Again, this is a very crowded session. Mr. Andre Filipe Pedro of Deloitte Consulting presents the latest findings of enterprise architecture projects they have recently done. Mr. Pedro starts with the claim that enterprise architecture should play a central role in every company. Here, it must be integrated with program management.
For their enterprise architecture projects, they use an adapted version of Zachman. It is made up of enterprise models and execution models. In the base, they got several components for management and governance. Mr. Pedro highlights that enterprise architecture is not a one-time project, but still a pragmatic approach is needed. He doesn't suggest trying to tackle everything at once, but instead start going.
Now, he shows their methodology for application portfolio strategy. There are many details, hard to summarize in a few words. He illustrates the methodology with a project at a global 100 financial institution. At the beginning, they had more than 1,500 different applications with many different technologies. The project was initiated by the CIO of the financial institution more than 10 years ago. The CIO wanted to have the same level of transparency in his IT domain as his colleagues from the business domain already got for their processes and risk measures.
First, they created a central inventory and mapped applications to functional domains so that they could prioritize their efforts. For every application, they documented the as-is situation including current risks, costs, value, and context. He shows some examples like a functional domain map.
They mapped applications to processes to for example analyze impacts of IT changes on the enterprise level. For each application, they did cost-benefit analysis. They visualized this analysis in charts so that they can identify the applications having low business value.
On the tooling side, the client already used ARIS and so they also did the enterprise architecture project using ARIS. They use ARIS MashZone for dashboarding, ARIS IT Architect for modeling applications and processes, and ARIS IT Inventory for maintaining and providing access to application information.
Now that's a little surprise, Mr. Pedro does a live demo of the different tools. Usually, you only expect that only from a presentation done by Software AG employees. Great! In ARIS IT Architect, they got an entry model providing direct access to the different layers of the enterprise architecture. The functional domain map is structured by channels, customer management, core areas, support areas, support platforms, and third-party integration. For each application, they maintain an access diagram to document the organizational context of the application. For example, data entities, responsibilities, and technologies used are documented here. Very impressive, the client even documented other applications interacting with the current one. This looks like a lot of work, but Mr. Pedro points out that this is of course not done in a first step, but a possible evolution of an enterprise architecture effort.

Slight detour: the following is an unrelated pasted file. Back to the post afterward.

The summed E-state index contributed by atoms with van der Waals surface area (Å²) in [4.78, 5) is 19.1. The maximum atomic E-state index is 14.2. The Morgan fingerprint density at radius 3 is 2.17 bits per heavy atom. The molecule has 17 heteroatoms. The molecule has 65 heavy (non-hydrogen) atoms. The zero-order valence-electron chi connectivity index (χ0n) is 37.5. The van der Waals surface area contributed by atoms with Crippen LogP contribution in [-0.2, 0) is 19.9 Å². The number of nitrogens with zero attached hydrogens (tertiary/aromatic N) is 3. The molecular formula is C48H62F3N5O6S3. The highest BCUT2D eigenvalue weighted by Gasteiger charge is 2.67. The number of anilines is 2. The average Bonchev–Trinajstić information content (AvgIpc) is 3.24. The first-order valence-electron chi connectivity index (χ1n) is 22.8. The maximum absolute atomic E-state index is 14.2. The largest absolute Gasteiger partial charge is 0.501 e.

Of course, with all that information at hand, Mr. Pedro can also show in which business processes a certain application is used. They also documented what competencies are required for each technology. This can be easily matched against skill profiles of the workforce to identify possible system owner or training needs.
Mr. Predo now demos the web based ARIS IT Inventory. This system is for example used by application owners to update information about their systems. Here, the users can also access all models of the enterprise architecture if they wish.
Finally, Mr. Pedro also showcases how the client used MashZone to provide dashboards to management. MashZone accesses data from the ARIS repository. This provides a different way to browse the data stored in the inventory. For example, Mr. Pedro can look up how many core applications are custom made or he can review current cost-benefit analyses. I think this live demo clearly shows what Mr. Pedro means with a pragmatic approach: putting enterprise architecture management to work.